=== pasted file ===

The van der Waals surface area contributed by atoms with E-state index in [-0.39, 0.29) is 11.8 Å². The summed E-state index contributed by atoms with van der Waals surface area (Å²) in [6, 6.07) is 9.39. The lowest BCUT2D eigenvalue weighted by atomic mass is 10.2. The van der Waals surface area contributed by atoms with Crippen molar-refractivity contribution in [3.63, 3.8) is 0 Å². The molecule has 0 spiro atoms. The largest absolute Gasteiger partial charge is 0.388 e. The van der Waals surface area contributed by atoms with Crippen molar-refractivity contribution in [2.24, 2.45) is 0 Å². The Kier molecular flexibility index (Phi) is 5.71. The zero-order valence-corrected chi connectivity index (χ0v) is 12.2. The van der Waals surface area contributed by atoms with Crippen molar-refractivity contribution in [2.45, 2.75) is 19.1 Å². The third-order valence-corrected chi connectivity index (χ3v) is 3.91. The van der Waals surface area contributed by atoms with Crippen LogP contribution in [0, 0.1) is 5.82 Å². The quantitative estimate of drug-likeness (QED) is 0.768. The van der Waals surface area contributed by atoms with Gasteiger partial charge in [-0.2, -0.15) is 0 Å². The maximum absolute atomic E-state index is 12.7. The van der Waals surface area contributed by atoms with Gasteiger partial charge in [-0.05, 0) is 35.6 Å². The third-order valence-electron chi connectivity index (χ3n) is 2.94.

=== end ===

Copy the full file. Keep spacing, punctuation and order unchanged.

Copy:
The van der Waals surface area contributed by atoms with E-state index in [-0.39, 0.29) is 11.8 Å². The summed E-state index contributed by atoms with van der Waals surface area (Å²) in [6, 6.07) is 9.39. The lowest BCUT2D eigenvalue weighted by atomic mass is 10.2. The van der Waals surface area contributed by atoms with Crippen molar-refractivity contribution in [3.63, 3.8) is 0 Å². The molecule has 0 spiro atoms. The largest absolute Gasteiger partial charge is 0.388 e. The van der Waals surface area contributed by atoms with Crippen molar-refractivity contribution in [2.24, 2.45) is 0 Å². The Kier molecular flexibility index (Phi) is 5.71. The zero-order valence-corrected chi connectivity index (χ0v) is 12.2. The van der Waals surface area contributed by atoms with Crippen molar-refractivity contribution in [2.45, 2.75) is 19.1 Å². The third-order valence-corrected chi connectivity index (χ3v) is 3.91. The van der Waals surface area contributed by atoms with Crippen LogP contribution in [0, 0.1) is 5.82 Å². The quantitative estimate of drug-likeness (QED) is 0.768. The van der Waals surface area contributed by atoms with Gasteiger partial charge in [-0.2, -0.15) is 0 Å². The maximum absolute atomic E-state index is 12.7. The van der Waals surface area contributed by atoms with Gasteiger partial charge in [-0.05, 0) is 35.6 Å². The third-order valence-electron chi connectivity index (χ3n) is 2.94.